For starters, the group, which hails from Glasgow, is all about doing things for and by themselves, as more of a personal desire than a necessity. Add in the fact that the two core members, Erik and Björn Sandberg, are brothers – and twin ones no less – with Scottish accents and Swedish names (both of which represent their background), and what you have is a band that is just a bit unconventional, but in all the proper ways.
“It’s a fairly complex relationship we have,” said Björn, the younger of the two. “I mean, Erik and I are the best of friends, however we live together and we’re in a band together and we’re self-releasing the album and sort of effectively running a label together,” Björn said. “We manage the band together, so as you can imagine, there’s plenty of opportunities for conflict and arguments. But…we have a very straightforward way of communicating with each other which I think is good for the group.”
Although they grew up together, the Sandberg twins’ foray into playing music first took place in the late 90s, when they were teenagers.
“We picked up our first guitar when we were about 13 or 14,” Björn said, explaining how the two were – at the time – obsessed with the Beatles, Oasis and various other bands that fell under the umbrella of the Britpop genre.
“We loved music, but I think at that point we decided that we wanted to do something about it,” Björn said. “And we took our first, kind of, steps into kind of songwriting and, you know, jamming.”
But while the two share those musical interests, and are indeed identical twins, the similarities between them end there.
“We’re very different individuals,” Björn shared. “I tend to be quite outgoing and kind of quite a socialable person. Erik [is] not a loner but he’s a slightly eccentric character who enjoys his own time.”
He went on to explain how their distinctive personalities work within the context of the band, and how they, in a sense, fit the roles the two have.
“Erik will have a very basic skeleton of a song [and] my job is really to kind of mold and shape the music around that and help him structure it,” Björn explained. “[He] can be very vague at times about the way in which he imagines a song being, and so it tends to be my role to [flesh out] that vision for him.”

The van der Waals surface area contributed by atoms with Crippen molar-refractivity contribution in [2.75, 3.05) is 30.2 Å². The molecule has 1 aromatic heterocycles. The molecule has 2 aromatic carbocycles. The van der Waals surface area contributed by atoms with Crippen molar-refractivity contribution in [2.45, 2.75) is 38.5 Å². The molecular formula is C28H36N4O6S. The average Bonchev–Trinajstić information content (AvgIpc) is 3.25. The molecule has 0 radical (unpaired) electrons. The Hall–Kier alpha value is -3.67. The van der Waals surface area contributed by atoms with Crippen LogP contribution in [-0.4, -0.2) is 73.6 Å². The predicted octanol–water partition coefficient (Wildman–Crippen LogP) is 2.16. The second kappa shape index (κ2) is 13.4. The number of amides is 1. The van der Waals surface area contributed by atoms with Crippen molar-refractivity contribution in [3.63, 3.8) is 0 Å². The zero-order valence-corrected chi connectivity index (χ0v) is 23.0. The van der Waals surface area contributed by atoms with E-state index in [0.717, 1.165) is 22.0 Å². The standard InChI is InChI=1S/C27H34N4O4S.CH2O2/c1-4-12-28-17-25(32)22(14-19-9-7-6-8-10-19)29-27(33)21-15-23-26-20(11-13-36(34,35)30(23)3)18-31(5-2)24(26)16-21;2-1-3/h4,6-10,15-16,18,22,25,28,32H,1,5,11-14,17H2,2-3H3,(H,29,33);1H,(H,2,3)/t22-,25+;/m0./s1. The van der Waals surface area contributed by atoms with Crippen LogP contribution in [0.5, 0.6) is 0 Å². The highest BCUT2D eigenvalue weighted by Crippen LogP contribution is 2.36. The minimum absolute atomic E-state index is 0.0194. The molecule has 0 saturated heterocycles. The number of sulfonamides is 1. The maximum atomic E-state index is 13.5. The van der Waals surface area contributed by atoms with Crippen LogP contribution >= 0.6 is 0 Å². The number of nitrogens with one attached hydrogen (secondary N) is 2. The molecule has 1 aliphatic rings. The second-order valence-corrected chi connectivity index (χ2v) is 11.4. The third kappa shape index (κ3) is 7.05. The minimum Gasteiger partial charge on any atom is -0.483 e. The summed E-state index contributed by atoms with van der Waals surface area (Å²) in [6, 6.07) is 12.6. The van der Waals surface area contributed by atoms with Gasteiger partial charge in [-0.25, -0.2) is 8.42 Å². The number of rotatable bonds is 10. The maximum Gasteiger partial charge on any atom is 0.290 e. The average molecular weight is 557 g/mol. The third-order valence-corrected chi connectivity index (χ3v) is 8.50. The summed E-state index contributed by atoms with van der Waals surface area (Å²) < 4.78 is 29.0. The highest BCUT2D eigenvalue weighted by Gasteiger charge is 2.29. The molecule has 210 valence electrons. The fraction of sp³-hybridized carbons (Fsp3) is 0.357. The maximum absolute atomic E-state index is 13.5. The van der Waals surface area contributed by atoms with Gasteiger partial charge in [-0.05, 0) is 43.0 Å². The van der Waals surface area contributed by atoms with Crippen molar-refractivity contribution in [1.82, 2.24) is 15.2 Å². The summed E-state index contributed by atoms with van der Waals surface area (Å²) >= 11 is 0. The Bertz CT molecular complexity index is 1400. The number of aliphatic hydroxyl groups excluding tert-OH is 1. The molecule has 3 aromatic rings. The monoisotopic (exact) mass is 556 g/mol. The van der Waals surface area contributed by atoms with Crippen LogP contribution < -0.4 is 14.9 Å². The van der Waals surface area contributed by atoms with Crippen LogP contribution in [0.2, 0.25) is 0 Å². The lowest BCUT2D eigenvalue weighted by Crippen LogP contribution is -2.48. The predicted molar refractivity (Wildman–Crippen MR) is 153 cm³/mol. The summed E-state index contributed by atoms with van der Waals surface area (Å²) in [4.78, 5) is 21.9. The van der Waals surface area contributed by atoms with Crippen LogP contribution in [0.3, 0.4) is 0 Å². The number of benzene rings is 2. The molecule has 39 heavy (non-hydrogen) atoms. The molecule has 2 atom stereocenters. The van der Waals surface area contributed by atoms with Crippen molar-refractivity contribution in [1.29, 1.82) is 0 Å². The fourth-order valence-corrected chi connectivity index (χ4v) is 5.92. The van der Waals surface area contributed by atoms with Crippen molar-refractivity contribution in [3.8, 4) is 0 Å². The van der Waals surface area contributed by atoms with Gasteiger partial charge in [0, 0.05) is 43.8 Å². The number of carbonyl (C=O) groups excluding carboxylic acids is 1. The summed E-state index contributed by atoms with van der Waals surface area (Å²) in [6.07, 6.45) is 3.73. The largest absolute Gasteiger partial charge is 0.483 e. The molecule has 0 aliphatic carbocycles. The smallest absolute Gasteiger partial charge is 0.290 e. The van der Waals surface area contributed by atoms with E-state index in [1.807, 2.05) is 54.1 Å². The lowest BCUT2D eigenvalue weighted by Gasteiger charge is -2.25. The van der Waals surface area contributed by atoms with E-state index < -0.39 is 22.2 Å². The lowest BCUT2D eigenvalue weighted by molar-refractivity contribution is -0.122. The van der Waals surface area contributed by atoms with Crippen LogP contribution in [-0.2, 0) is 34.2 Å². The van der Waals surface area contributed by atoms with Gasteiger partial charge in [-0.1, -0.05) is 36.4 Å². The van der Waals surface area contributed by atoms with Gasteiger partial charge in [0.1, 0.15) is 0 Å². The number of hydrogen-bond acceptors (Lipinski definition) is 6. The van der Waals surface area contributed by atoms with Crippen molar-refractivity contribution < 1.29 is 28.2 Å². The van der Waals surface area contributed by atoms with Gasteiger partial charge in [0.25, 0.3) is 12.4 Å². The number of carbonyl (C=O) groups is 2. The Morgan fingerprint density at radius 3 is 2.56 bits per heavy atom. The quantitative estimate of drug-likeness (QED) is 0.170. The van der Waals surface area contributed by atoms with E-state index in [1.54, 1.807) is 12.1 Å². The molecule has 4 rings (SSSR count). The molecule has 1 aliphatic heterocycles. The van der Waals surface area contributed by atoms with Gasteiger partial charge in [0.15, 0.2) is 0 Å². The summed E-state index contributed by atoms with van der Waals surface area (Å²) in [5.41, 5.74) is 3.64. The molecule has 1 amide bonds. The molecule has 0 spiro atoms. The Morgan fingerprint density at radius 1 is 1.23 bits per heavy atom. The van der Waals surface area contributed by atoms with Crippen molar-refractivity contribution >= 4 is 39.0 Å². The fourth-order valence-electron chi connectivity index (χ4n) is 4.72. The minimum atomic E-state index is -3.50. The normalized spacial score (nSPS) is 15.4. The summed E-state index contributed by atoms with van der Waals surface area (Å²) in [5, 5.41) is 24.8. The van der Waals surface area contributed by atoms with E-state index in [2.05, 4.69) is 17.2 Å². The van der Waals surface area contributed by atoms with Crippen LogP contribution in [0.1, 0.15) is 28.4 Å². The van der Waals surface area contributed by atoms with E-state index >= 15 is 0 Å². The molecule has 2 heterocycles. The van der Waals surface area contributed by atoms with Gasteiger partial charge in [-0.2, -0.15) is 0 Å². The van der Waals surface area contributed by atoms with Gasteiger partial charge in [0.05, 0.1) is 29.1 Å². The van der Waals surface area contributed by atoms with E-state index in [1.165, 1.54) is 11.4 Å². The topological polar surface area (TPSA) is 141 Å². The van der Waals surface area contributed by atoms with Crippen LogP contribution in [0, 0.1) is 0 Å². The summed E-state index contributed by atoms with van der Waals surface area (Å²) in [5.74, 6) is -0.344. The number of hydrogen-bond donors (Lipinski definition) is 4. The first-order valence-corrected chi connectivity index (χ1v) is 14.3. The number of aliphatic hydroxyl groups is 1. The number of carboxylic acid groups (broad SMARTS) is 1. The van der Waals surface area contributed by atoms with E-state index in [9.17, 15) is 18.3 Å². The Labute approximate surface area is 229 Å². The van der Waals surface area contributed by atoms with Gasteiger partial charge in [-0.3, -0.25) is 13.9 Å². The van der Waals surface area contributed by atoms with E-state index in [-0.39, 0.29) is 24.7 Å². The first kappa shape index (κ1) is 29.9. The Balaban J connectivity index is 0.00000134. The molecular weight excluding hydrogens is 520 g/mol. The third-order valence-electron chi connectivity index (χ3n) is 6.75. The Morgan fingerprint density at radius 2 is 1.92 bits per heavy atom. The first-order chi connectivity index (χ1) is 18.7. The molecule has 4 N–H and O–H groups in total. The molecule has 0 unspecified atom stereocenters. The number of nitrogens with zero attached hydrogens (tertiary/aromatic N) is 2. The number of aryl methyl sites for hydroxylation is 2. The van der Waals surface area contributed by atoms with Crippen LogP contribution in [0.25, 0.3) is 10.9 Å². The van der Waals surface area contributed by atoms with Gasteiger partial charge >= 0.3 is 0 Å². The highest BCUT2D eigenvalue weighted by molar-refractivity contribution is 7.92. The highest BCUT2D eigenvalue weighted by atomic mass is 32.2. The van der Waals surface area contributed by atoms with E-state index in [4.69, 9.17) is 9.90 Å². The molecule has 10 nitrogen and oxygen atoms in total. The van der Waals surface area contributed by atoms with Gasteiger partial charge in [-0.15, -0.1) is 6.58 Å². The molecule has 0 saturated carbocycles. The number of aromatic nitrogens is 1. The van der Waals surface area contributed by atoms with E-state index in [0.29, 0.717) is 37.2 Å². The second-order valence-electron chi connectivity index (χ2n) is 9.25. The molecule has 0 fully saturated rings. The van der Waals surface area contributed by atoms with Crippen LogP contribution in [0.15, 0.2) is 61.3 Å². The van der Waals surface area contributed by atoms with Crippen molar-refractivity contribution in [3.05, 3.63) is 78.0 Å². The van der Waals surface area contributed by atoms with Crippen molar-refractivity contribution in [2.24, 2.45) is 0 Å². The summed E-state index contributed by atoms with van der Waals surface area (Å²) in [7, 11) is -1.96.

But the one thing that doesn’t include, Björn said, is contributing to the lyrics – a role which distinctly belongs to Erik.
“Lyrics are incredibly important to Erik…and he reads a hell of a lot of literature,” Björn said, explaining how words are his older twin’s forte, while the music part of the creation process belongs more to him. “And it’s important that the music doesn’t intrude too much on the lyrics.”
Thus far the band has one album to its name: 2009’s “You Can’t Change that Boy,” with a second full-length, “Zumutung!,” due out in October. In anticipation, the two have toured over the summer and will return to the UK to do a more extensive tour in September.
The time between the two albums is something Björn said was necessary, functioning as the instigator in determining the next step in evolving as a band.
“You need [downtime] to kind of reevaluate things and start writing again,” he said. “After the first album, we felt that we wanted a bit of a harder, more mature-r approach to the way we were writing the music, and obviously that requires listening to new music and kind of, like, having to align ourselves with what we were listening to and how we envisaged this album should sound.”
And although he described it as a challenging process, Björn said he and Erik both feel that they absolutely succeeded in what they set out to do.
“I think that the problems and the things that were going on in our lives at the time really [come] out on the record,” he said, explaining how life circumstances affected the end result. “It’s quite a dark and quite an edgy kind of paranoid-sounding album.”
This direct reflection of the tension from the time of writing and recording and the way it turned out is something the band is proud of. In particular, working with producer Paul Savage is an experience both Erik and Björn consider invaluable.
“Paul will completely reshape [our songs], and his imagination and his creativity is absolutely second-to-none. It’s an incredibly rewarding experience…he takes your music onto another level,” Björn said. “I think I speak for both of us when I say that that’s certainly the most rewarding experience of the process.”
Now with the new album set to come out this Fall, the two will focus on promoting it, a task that requires a lot of legwork, but ultimately pays off in the end.
“It’s been a lot of stress and it’s been a lot of work and late nights but we’re subtlety enjoying the DIY kind of route,” Björn said.